- Overused phrases, especially when describing gestures – for example: eyes rolling, shrugged shoulders, waving hands, frowning, grinning (I’m personally guilty of excessive eye rolling). You can’t “say” with a nod or a grin or a laugh.
- “Sure thing boss,” Geraldine nodded.
- Should be: “Sure thing boss.” Geraldine nodded.
- Clichéd words or phrases. Laura is seeing lots of hair cascading down backs, faces going ashen, “It’s quiet. Too quiet.” Don’t try to force slang or try to be hip. (You know you hated when your parents did it. Don’t make the same mistake in your manuscript.)
- Mechanical errors – comma misuse is very common. Incorrect: “Jack would you…” Correct: “Jack, would you…”
- Also watch out for misplaced modifiers: “one another” if many people, “each other” if two people
- “further” versus “farther” (for more of these common mistakes, check out this handy poster from The Oatmeal.)
- Beginning before the story actually starts. I’ve heard this one over and over, but Laura gave a new reason for making your first chapters the best they can be: with e-readers, many books offer free downloads of the first few chapters, so you need to capture that person’s attention immediately so they buy the rest of your book.
- Info dumping – weave in backstory, don’t hit the reader with it all at once.
After the top ten list, Laura and Carol took questions from the audience, and some more excellent points were made:
- Another cliché is lots of red-haired and/or green-eyed protagonists. (um, guilty)
- When writing middle grade, consider giving chapters funky titles. Kids and librarians look at the table of contents before reading the book. (This one surprised me. I can’t remember ever really noticing a fiction book’s table of contents, but I do like chapter titles when they’re done well.)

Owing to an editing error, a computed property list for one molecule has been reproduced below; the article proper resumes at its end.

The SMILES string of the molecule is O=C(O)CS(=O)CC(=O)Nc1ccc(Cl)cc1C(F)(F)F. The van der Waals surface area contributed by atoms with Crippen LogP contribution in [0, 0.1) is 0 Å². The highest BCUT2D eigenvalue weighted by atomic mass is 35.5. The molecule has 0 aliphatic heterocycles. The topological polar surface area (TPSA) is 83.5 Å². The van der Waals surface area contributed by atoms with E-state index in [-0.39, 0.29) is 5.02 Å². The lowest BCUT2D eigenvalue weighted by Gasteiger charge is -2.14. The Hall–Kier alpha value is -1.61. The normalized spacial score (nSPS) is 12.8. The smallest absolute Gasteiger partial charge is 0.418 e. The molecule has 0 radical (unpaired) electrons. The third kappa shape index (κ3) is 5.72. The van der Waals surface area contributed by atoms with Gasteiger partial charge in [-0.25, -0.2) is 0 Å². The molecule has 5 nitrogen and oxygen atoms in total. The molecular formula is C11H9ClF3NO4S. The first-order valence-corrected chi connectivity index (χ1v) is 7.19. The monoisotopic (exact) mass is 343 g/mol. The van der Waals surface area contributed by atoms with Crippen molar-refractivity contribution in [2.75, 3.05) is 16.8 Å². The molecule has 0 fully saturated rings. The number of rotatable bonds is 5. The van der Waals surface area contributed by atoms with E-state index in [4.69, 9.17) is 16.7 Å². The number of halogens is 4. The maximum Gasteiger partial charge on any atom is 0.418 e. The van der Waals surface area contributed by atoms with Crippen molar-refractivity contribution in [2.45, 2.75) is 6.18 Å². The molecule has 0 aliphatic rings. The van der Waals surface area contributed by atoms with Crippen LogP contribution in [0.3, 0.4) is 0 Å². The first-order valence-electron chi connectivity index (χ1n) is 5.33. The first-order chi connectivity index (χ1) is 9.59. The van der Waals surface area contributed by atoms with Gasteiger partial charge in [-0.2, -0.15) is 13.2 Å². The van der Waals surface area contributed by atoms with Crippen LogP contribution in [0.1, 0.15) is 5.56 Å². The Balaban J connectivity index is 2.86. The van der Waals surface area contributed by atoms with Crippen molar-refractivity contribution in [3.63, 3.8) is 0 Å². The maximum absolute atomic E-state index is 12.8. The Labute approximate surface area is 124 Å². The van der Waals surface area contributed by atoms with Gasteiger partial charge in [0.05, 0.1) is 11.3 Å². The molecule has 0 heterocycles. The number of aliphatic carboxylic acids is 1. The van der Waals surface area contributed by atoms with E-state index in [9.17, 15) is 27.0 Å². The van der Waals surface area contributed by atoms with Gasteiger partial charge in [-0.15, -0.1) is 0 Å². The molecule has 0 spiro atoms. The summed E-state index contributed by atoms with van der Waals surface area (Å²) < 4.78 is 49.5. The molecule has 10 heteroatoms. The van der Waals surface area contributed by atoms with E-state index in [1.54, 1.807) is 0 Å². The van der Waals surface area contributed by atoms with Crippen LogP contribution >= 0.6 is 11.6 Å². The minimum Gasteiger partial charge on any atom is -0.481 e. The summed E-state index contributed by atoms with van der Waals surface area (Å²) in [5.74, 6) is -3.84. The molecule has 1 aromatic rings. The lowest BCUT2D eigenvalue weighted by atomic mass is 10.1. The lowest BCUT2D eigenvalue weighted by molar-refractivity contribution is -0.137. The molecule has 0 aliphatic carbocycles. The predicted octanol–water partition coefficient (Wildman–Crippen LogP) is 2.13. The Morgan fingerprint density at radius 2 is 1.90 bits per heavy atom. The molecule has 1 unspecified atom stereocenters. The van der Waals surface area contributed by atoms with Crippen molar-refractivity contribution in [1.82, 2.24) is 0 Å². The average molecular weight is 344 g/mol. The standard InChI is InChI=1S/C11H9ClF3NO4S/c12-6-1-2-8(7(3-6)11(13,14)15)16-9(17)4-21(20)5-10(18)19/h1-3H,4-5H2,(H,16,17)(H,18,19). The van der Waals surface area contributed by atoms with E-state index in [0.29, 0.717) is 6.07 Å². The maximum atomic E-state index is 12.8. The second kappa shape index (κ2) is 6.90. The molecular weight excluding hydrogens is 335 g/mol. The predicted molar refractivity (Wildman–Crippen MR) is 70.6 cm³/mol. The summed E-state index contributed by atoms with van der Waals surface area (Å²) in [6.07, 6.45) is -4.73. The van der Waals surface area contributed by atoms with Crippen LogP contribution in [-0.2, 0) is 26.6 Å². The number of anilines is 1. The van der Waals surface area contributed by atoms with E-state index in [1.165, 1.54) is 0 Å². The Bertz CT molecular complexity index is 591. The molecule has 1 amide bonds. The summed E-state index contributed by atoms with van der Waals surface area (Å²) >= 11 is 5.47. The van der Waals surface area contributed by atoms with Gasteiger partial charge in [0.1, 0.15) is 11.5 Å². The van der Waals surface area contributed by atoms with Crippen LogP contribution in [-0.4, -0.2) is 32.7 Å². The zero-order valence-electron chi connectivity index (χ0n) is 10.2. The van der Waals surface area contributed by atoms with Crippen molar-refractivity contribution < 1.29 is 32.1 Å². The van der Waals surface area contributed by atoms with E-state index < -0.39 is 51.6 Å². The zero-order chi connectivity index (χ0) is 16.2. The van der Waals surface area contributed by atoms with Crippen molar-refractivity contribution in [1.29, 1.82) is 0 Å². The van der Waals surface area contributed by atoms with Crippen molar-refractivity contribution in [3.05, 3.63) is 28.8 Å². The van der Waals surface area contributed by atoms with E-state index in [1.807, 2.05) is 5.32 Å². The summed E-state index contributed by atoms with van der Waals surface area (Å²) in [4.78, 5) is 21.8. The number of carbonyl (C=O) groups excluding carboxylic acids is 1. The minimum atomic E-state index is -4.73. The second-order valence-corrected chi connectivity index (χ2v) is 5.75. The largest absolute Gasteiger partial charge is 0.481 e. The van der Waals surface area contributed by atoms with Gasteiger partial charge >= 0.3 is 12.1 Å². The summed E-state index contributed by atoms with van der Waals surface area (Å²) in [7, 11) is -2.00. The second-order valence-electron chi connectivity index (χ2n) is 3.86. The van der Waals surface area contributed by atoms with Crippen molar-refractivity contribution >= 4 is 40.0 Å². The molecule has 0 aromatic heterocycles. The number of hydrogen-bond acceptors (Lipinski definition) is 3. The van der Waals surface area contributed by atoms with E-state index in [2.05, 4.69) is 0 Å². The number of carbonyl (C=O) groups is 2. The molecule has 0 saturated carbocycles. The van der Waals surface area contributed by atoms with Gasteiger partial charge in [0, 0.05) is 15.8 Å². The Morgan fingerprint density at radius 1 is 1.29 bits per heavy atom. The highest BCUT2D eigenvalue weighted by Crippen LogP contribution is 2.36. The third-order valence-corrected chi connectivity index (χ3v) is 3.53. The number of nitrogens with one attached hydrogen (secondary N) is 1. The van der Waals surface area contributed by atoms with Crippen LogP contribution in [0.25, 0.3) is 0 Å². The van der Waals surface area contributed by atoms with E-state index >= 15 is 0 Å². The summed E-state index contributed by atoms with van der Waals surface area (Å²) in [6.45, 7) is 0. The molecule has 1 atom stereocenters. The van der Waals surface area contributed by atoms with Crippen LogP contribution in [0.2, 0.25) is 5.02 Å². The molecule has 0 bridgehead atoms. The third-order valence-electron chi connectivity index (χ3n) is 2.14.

- There was some good discussion about chapter books. They are generally 6,000 to 9,000 words and publishers prefer series to stand-alone titles.
Which of the above issues do you have trouble with? Any tips for avoiding them?
June 4, 2010
I’ll be spending about eight hours in my car today and eight hours tomorrow on a work trip (darn full-time job).
I usually don’t mind windshield time, because I can sing or talk out loud without anyone judging (except for the cars passing me). I’ve invested in a sound recorder in case I have a brilliant break through on the work-in-progress, and it’s really helped in unraveling some revision issues, but oh do I hate listening to the playback and typing in the words! There’s just something about hearing my voice that sounds ridiculous.
Anyone else feel that way? How do you keep track of your ideas when driving?
June 2, 2010
Happy Wednesday all! Is it really June already? This week’s links to fun:
Finally, for a good time with great people, hop over to Where In The Blogosphere Is Jon this afternoon for a race around the blogosphere!